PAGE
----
In Woody Allen’s clever 1983 mockumentary “Zelig,” the title character lies about having read “Moby-Dick” so he can fit in with the crowd – kicking off a career as a face-changing human chameleon.
Turns out there are a lot of Zeligs around: a recent survey found that more than two-thirds of respondents admitted to lying about having read classic books, with George Orwell’s “1984” topping the fib list.
The survey of more than 1,300 readers by the UK-based organizers of World Book Day, placed Leo Tolstoy’s “War and Peace” and James Joyce’s “Ulysses” at Nos. 2 and 3 of the book that inspired the most lies.
Breaking at least one commandment, 24 percent of those surveyed said they had lied about reading The Bible, which placed No 4. People didn’t only pretend to read old-time tomes: President Obama’s “Dreams from My Father” made the list, at No. 9.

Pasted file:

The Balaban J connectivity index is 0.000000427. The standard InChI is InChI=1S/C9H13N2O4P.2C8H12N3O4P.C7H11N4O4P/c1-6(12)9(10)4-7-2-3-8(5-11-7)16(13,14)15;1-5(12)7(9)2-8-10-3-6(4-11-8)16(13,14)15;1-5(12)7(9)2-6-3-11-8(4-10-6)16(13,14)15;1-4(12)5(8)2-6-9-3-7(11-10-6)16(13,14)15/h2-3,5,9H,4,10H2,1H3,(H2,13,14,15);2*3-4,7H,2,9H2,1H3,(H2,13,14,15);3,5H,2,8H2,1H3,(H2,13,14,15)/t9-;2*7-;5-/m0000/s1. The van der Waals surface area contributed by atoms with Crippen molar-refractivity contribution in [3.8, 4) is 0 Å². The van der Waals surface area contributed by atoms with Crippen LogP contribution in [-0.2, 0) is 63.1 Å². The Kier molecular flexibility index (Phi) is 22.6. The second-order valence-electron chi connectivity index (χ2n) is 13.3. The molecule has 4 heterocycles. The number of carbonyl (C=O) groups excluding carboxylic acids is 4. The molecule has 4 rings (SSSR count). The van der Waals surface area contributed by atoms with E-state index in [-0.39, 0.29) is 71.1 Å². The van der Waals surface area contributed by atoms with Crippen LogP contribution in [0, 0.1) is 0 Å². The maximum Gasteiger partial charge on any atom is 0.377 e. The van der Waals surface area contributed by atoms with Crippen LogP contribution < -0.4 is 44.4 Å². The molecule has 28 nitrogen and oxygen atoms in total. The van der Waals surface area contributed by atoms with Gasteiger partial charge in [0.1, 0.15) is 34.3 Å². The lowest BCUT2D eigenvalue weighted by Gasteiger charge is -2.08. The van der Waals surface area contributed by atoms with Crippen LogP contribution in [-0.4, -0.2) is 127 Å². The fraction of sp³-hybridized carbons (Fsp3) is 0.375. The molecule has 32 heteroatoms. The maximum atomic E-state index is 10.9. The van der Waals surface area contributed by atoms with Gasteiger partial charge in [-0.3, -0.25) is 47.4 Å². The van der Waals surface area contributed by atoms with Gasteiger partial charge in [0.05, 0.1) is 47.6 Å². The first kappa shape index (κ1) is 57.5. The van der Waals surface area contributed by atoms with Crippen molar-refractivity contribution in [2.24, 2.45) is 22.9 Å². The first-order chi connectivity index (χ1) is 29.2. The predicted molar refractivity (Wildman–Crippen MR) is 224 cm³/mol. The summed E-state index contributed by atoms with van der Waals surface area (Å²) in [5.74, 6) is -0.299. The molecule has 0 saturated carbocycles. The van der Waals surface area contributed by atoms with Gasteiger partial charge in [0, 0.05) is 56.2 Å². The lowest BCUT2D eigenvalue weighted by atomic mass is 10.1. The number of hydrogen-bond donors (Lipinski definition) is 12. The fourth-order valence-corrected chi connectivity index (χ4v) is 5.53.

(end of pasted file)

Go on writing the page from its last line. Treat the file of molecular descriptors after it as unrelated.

The study also found that even the liars have favorite authors: “Harry Potter” creator J.K. Rowling is the writer most like reading.
The survey explains the enduring popularity of CliffNotes. But it probably speaks more to the Zelig-like tug of conformity: Most of the confessors in the survey said they had lied to impress someone.
Now is your chance to clear your conscience, if only anonymously. Use the comments section below to reveal what books you’ve lied about reading and why.
U.S. & World
We won’t tell anyone – honest.
Hester is founding director of the award-winning, multi-media NYCity News Service at the City University of New York Graduate School of Journalism. He is the former City Editor of the New York Daily News, where he started as a reporter in 1992.